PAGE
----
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  1. #1

    Female Grunt Platoon Commander...

    Lieutenant becomes first woman to lead Marine infantry platoon

    First Lt. Marina A. Hierl has reportedly made history by becoming the first woman in the Marine Corps to lead an infantry platoon.

    The 24-year-old is one of four platoon commanders in Echo Company, a group of 175 Marines and Navy sailors who were recently sent to northern Australia, The New York Times reported Thursday.

    Hierl is one of two women to the 13-week Marines Corps’ Infantry Officer Course, according to the Times.

    “I wanted to do something important with my life,” she told the newspaper. “I wanted to be part of a group of people that would be willing to die for each other.”

    She is now leading a platoon of roughly 35 men for six months of training exercises in the Pacific, the Times reported.

    Capt. Neal T. Jones, commanding officer of Echo Company, reportedly asked for Hierl to be assigned to his unit.

    “If you’re the first to do something, that implies you have so many positive traits,” Jones said. “And that’s not always the case when it comes to every lieutenant — including myself.”

    Women has been eligible for combat roles in the military since 2013, when former Defense Secretary Leon Panetta lifted a ban.

    Now there are 184,473 active-duty Marines, of whom 15,885 are women — including 80 serving in previously restricted combat roles, the Times reported.

    The newspaper noted that other Marines in Echo Company made what were described as sexist jokes when Hierl arrived, adding that the jokes have subsided as training continued.

    “She’s one of us,” Lance Corporal Segura said of Hierl.

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  2. #2
    Out of curiosity, anyone know the regiment and battalion?

  3. #3
    most recent Aussie deployment info I can find is from 2016

  4. #4
    Yeah, I couldn't find anything either. I have my doubts about this working very well, of course, I heard they come into the wire every night now. There might be something to this modern Marine Corps. Maybe we had to live like animals for nothing.

  5. #5
    It wasn't for nothing, Russ......look at all the fun we had.11954773_809076102547446_3189838117907787473_n.jpg

  6. #6
    Echo 2/4 is in Australia


    Other than that nothing. Not on the Corps, 2/4s' or any military website. Just the New York Times, the Hill, and the daily beast.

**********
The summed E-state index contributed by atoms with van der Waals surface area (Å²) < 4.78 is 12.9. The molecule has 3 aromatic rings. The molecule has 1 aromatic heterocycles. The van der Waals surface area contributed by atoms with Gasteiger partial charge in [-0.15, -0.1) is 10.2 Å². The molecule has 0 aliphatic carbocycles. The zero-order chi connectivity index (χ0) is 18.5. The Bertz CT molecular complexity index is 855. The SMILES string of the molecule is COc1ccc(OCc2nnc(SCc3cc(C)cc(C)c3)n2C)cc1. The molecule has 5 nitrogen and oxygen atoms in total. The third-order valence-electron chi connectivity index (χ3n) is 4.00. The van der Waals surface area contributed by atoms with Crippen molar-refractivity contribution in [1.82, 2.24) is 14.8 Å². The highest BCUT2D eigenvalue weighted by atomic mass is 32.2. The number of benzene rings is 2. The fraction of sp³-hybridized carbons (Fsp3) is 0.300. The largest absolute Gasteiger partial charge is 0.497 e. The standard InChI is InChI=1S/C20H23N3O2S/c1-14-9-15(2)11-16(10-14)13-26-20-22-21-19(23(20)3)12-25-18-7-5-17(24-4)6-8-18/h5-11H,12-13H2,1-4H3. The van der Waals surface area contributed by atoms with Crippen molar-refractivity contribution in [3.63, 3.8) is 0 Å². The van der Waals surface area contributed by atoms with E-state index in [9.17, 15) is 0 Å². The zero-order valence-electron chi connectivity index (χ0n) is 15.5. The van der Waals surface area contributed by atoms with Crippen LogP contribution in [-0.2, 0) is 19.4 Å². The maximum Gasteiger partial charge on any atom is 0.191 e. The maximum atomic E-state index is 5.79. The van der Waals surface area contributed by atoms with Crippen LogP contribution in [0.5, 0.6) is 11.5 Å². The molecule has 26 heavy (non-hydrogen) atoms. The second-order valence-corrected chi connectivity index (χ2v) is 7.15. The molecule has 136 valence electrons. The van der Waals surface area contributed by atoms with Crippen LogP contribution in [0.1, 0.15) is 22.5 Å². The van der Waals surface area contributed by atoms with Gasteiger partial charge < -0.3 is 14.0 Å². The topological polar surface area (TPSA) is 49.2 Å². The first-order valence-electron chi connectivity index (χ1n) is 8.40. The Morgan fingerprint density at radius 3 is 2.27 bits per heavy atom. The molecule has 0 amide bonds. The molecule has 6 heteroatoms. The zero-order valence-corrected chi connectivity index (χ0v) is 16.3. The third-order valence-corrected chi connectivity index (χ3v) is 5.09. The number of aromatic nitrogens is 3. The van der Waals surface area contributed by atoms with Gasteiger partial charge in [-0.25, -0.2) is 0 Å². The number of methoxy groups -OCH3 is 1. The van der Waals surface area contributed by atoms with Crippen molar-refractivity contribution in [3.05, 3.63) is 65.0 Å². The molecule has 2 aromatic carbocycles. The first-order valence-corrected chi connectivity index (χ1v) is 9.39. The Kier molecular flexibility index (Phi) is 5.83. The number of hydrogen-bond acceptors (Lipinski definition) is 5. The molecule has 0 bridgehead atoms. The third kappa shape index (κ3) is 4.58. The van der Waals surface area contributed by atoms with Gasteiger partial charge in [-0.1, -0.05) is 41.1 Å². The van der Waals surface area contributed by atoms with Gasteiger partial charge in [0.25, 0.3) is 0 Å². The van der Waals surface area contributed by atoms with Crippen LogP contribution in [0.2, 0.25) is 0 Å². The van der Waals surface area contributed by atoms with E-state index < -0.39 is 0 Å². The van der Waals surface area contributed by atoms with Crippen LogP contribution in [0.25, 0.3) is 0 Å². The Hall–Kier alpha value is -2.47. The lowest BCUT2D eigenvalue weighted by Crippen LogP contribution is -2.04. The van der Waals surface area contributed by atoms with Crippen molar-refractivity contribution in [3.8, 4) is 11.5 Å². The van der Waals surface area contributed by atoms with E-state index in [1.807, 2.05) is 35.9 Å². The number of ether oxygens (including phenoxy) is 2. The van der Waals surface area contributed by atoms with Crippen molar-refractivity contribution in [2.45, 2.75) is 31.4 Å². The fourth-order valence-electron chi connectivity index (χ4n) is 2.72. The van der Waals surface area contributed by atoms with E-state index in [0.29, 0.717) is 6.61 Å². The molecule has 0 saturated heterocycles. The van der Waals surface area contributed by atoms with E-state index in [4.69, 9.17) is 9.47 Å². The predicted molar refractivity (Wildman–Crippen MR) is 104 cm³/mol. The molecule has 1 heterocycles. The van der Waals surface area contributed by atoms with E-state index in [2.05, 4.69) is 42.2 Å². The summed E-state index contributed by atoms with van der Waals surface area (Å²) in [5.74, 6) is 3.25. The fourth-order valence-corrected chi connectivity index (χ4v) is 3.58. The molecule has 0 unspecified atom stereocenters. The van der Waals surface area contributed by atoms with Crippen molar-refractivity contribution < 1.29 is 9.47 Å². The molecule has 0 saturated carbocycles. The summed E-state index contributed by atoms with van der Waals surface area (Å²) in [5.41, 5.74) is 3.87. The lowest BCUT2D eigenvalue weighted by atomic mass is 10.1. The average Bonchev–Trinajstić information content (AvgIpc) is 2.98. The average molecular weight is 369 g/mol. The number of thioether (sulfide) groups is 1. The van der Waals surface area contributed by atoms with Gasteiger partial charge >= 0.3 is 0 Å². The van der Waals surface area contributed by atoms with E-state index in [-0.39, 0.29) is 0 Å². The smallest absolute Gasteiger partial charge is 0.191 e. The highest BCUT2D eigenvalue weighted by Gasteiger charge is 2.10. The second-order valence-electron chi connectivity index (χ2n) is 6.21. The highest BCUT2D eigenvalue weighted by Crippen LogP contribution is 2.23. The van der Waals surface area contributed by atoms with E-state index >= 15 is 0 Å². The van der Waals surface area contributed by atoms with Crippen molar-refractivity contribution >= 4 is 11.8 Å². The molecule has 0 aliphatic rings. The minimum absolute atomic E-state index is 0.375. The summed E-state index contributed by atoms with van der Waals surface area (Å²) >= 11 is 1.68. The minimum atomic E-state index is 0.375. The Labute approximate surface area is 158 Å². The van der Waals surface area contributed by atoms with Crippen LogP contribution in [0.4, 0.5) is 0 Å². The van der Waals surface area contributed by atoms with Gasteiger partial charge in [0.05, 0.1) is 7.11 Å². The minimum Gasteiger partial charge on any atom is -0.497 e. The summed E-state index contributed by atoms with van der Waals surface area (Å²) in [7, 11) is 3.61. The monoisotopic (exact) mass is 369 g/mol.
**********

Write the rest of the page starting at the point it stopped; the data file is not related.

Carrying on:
7. #7
    propaganda????? for "the masses"??????

  8. #8
    By Scott A. Huesing Special to ConnectingVets.com

    If U.S. Marine First Lieutenant Marina A. Hierl is ‘the fewer.’ I am ‘the prouder’ in this case. Unequivocally, she embodies ‘The Few. The Proud’ in the Marine Corps’ widely recognized moniker. She’s the first woman to serve as a U.S. Marine Infantry Officer, and I’m proud that she is doing it in the unit I commanded as we fought in the deadly streets of Ramadi, Iraq in 2006—Echo Company, 2d Battalion, 4th Marines, affectionately called, “The Magnificent Bastards.”

    To say Hierl leads, trains, and motivates a forty-man platoon of infantry Marines would be a thing of the past—now it is a forty-person platoon. The bar has been set not to a different standard, but a new standard that at age 24, Hierl has the daunting responsibility to define on her own. When most naysayers scoff at her historic accomplishments and assume that she is just an anomaly, a test case, or some phenom that slipped through the cracks of the Infantry Officers Course (IOC) in Quantico, Virginia—they’re wrong. Having personally gone through the thirteen-week, unrelenting bastion of patrolling, tactics, and hiking I can assure you that no one ‘slips through’ IOC.

    I’ve absorbed my share of electronic sniper attacks and snide comments from friends, fellow Marines, and total strangers about my approval of this landmark shift impacting a male-dominated profession.